Below are the maximum punishments an enlisted member can receive:
If heard by a Field Grade Officer (O-4 and up):
- Admonition or reprimand;
- Confinement on diminished rations;
- Correctional custody of not greater than 30 days;
- Forfeiture of not greater than half of base pay for not more than 60 days;
- Rank reduction (to E-1 for E-4 & below, one pay grade for E-5 & up);
- Extra duty of not more than 45 days; and
- Restriction of not more than 60 days.
If heard by a Company Grade Officer (up to an O-3):
- Admonition or reprimand;
- Confinement on diminished rations;
- Correctional custody of not greater than 7 days;
- Forfeiture of not more than 7 days base pay;
- Rank reduction (one grade for E-4 & below, no reduction for E-5 & up);
- Extra duty of not more than 14 days; and
- Restriction of not more than 14 days.
There are subsequent administrative actions possible when receiving an Article 15. Mr. Karns can represent you if your command attempts to administratively separate you from the service. He can also represent you in such matters as the establishment of an Unfavorable Information File (UIF) in your Official Military Personnel File (OMPF), or a derogatory performance or Fitness Report evaluation.
If you decide to refuse or "turn down" an Article 15, your command will be forced to decide to possibly drop the case or forward it for prosecution via a court-martial. If your case proceeds to a court-martial, it may be a Summary, Special, or General Court-martial, depending on the charges and circumstances of the case. The consequences of a court-martial can be onerous—jail time, a punitive discharge, reduction in rank, a possible federal conviction and/or the denial of benefits and future employment opportunities.
Obviously, the decision of whether or not to turn down an Article 15 and in-turn demand a court-martial is most serious—consulting an experienced military attorney is highly recommended. Mr. Karns handles many of these cases, takes the time to listen to your concerns, and provides you with a seasoned, realistic evaluation of your case moving forward. Knowing the short and long-term legal consequences of your choice is just the beginning of your task, and Mr. Karns can help guide you to the best decision given your particular concerns.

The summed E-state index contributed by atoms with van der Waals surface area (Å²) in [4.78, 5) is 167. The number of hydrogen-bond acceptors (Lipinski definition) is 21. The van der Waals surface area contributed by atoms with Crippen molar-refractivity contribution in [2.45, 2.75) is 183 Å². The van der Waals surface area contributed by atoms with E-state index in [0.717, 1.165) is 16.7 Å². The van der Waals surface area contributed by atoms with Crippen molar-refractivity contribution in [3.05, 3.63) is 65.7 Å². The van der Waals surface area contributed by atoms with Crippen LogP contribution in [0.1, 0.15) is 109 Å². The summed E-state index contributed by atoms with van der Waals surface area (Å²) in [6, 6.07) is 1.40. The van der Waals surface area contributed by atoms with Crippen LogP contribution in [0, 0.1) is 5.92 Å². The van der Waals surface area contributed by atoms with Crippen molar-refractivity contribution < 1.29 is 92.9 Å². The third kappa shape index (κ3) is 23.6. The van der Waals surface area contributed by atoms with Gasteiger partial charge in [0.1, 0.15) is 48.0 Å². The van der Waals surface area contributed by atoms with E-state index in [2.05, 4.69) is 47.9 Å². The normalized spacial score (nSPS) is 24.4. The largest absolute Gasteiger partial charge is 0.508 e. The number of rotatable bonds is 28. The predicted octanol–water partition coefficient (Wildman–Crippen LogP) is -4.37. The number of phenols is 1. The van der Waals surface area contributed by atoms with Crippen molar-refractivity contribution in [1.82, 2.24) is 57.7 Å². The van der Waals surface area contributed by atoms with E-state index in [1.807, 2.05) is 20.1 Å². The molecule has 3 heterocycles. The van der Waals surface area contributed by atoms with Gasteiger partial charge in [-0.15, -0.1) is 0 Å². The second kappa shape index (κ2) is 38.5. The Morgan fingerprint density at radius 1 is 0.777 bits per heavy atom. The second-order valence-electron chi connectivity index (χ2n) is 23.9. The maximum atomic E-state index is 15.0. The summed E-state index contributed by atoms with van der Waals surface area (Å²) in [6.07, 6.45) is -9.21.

Army First Sergeant was a drill sergeant and became under investigation for profiting for personal gain by requiring trainees to buy units coins that he purchased. He was read a Field Grade Article 15 for Failure to Obey a Lawful General Order, False Official Statement, Larceny, and Obstruction of Justice. Client hired Mr. Karns and turned down the Article 15 because he felt that the Brigade Commander would not give him a fair hearing. Charges were then preferred against him, and Mr. Karns represented him at the Article 32 hearing. At the hearing, Mr. Karns demonstrated that Client did not commit larceny, did not lie, and did not profit from selling the coins. The Art. 32 hearing officer recommended that Client receive a Letter of Reprimand. Client’s Brigade Commander would not agree to a LOR, so Client agreed to an Art. 15 if the Commanding General (a three star) heard the case. Mr. Karns represented Client in front of the CG, and the CG found Client not guilty of all of the charges.
Petty Officer 1st Class was ordered to Captain’s Mast and reduced in rank for disrespecting a senior officer, disobeying a lawful order, and resisting arrest. Mr. Karns intervened and the commander agreed to suspend the reduction in rank.